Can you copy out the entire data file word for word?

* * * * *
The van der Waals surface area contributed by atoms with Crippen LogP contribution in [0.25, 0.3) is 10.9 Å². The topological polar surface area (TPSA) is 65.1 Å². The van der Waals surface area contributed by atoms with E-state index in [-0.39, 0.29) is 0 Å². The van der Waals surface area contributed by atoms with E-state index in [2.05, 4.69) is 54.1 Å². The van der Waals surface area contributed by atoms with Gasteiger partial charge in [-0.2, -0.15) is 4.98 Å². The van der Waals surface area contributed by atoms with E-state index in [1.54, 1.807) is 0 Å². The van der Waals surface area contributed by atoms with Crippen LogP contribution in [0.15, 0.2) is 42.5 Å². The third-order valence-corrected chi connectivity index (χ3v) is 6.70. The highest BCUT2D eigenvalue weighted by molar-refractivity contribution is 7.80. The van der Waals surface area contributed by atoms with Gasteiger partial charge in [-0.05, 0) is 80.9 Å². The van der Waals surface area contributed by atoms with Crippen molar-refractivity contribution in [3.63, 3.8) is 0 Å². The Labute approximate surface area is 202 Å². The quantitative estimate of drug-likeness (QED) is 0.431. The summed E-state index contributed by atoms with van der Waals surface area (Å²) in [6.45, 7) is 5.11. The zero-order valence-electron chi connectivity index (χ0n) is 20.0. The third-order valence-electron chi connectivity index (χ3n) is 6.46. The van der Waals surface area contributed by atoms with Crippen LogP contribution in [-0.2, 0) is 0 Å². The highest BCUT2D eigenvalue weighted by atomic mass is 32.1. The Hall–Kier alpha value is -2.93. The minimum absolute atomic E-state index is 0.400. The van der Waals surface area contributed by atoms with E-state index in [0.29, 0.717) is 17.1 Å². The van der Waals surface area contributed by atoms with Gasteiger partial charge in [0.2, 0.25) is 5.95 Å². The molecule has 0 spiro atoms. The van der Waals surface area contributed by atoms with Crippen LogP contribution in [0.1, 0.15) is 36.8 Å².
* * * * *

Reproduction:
The van der Waals surface area contributed by atoms with Crippen LogP contribution in [0.25, 0.3) is 10.9 Å². The topological polar surface area (TPSA) is 65.1 Å². The van der Waals surface area contributed by atoms with E-state index in [-0.39, 0.29) is 0 Å². The van der Waals surface area contributed by atoms with E-state index in [2.05, 4.69) is 54.1 Å². The van der Waals surface area contributed by atoms with Gasteiger partial charge in [-0.2, -0.15) is 4.98 Å². The van der Waals surface area contributed by atoms with E-state index in [1.54, 1.807) is 0 Å². The van der Waals surface area contributed by atoms with Crippen LogP contribution in [0.15, 0.2) is 42.5 Å². The third-order valence-corrected chi connectivity index (χ3v) is 6.70. The highest BCUT2D eigenvalue weighted by molar-refractivity contribution is 7.80. The van der Waals surface area contributed by atoms with Gasteiger partial charge in [-0.05, 0) is 80.9 Å². The van der Waals surface area contributed by atoms with Crippen molar-refractivity contribution in [3.63, 3.8) is 0 Å². The Labute approximate surface area is 202 Å². The quantitative estimate of drug-likeness (QED) is 0.431. The summed E-state index contributed by atoms with van der Waals surface area (Å²) in [6.45, 7) is 5.11. The zero-order valence-electron chi connectivity index (χ0n) is 20.0. The third-order valence-electron chi connectivity index (χ3n) is 6.46. The van der Waals surface area contributed by atoms with Crippen LogP contribution in [-0.2, 0) is 0 Å². The highest BCUT2D eigenvalue weighted by atomic mass is 32.1. The Hall–Kier alpha value is -2.93. The minimum absolute atomic E-state index is 0.400. The van der Waals surface area contributed by atoms with E-state index in [0.29, 0.717) is 17.1 Å². The van der Waals surface area contributed by atoms with Gasteiger partial charge in [0.2, 0.25) is 5.95 Å². The molecule has 0 spiro atoms. The van der Waals surface area contributed by atoms with Crippen LogP contribution in [0.1, 0.15) is 36.8 Å².